Looking back at a North Carolina landfill, and who got dumped on

I have finally compiled my graduate thesis on environmental racism into a more easy to read PDF format. This document dates from July 1993, when I completed my MA in journalism at the University of North Carolina at Chapel Hill School of Journalism and Mass Communication. For my research project, I examined how a then-small, historically African American and poor community, Holly Springs, was chosen to become the site of Wake County’s new mega municipal landfill. Holly Springs, N.C., already had multiple open and closed landfills, and the rest of the county had not equitably assumed the same burden for waste generated in the most populous county in North Carolina, which is also home to the state capital, Raleigh.

The Raleigh News & Observer published this photo of the South Wake County landfill, in Holly Springs, in March 2012, found here: http://www.newsobserver.com/2012/03/15/1931937/wake-county-plans-future-development.html.

My efforts to publish an investigative series for a regional alternative weekly serving Chapel Hill and Durham, N.C., were nixed by a number of forces, including pressure from senior Wake County officials who communicated with the weekly I had approached and successfully led that paper to disassociate itself from me and this project before it was published. (That is my version of events.) However, I did publish the thesis online in 1998. The articles were found by residents of Holly Springs in 1998, who contacted me, and my research became part of a major legal dispute that went to the North Carolina Supreme Court and federal courts, where litigants eventually lost and then finally settled with the county for remediation work to lessen the impact. Many of the legal issues raised in the case were cited first in my thesis. After years of legal wrangling, the Wake County Commissioners finally voted to approve a major municipal landfill in 2006.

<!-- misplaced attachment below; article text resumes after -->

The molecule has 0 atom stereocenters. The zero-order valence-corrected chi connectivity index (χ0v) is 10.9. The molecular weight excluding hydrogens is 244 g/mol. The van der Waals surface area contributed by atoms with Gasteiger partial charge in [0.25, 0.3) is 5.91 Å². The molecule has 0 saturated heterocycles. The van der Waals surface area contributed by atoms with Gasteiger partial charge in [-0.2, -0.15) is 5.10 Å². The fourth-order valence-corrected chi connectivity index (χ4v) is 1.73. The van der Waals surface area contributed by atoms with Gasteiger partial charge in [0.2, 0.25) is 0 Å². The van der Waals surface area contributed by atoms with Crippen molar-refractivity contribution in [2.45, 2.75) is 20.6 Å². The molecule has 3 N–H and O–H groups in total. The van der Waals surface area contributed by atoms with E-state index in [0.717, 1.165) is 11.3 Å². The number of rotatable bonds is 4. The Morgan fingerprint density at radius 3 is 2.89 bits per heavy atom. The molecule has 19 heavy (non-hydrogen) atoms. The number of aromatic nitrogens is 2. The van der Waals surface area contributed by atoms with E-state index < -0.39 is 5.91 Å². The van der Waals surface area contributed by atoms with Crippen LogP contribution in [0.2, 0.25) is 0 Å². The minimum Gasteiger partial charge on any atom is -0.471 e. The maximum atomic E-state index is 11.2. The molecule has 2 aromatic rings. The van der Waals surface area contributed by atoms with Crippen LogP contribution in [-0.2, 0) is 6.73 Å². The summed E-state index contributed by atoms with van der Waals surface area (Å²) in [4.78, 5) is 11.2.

I am proud of this work. It is factually sound, rigorously investigated, fair to all parties, and written in the spirit of good enterprise journalism on behalf of persons who had the least power and resources to advocate for themselves against much more powerful and organized interests (in this case Wake County’s government).

Here is the abstract to my original 1993 thesis titled: Environmental Racism in Our Own Backyard: Solid Waste Disposal in Holly Springs, N.C.

For more than two decades, the historically black and poor township of Holly Springs in Wake County, N.C., has been targeted for landfills.  The pattern continues with Wake County’s proposed 471-acre landfill, scheduled to open in Holly Springs by 1998.  Each facility was sited adjacent to existing black communities, whose residents never participated in the siting process.  The first story of this thesis’ three-article series examines the inequitable pattern for distributing these dumps countywide and how their placement fits a national pattern.  The second article and Appendix A discuss the new “environmental justice” movement, whose grassroots and minority activists are protesting unwanted pollution and alleged environmental discrimination.  The movement’s members have coined the term “environmental racism” to describe the unfair apportionment of environmentally noxious facilities.  Article three discusses whether municipal solid waste landfills can cause ground water contamination.  Federally mandated landfill technology to be installed at the planned landfill may not provide pollution protection for ground water, used by Holly Springs for its municipal water source.

(Find a map of the then-planned South Wake Landfill here.)


One thought on “Looking back at a North Carolina landfill, and who got dumped on

  1. Chris Dickson July 21, 2013 / 6:02 am

    You are still our hero! Thanks so much. There are not many of us left in Holly Springs who remember the fight against this landfill. I am happy to report that just recently the town approved plans to develop an athletic facility in the adjacent borrow area. Those of us who fought this fight are pleased. If we have to house this landfill (which, by the way, STINKS to high heaven on these hot, muggy days) at least we are getting some thing “happy and fun” out of living with it. Unfortunately, not all residents see it that way and are not pleased with the prospects of a collegiate level baseball team stadium in town. I guess they missed the part that they are living in a town with two landfills. Ugh. We thank you again for your work and all it did to lead us into battle.

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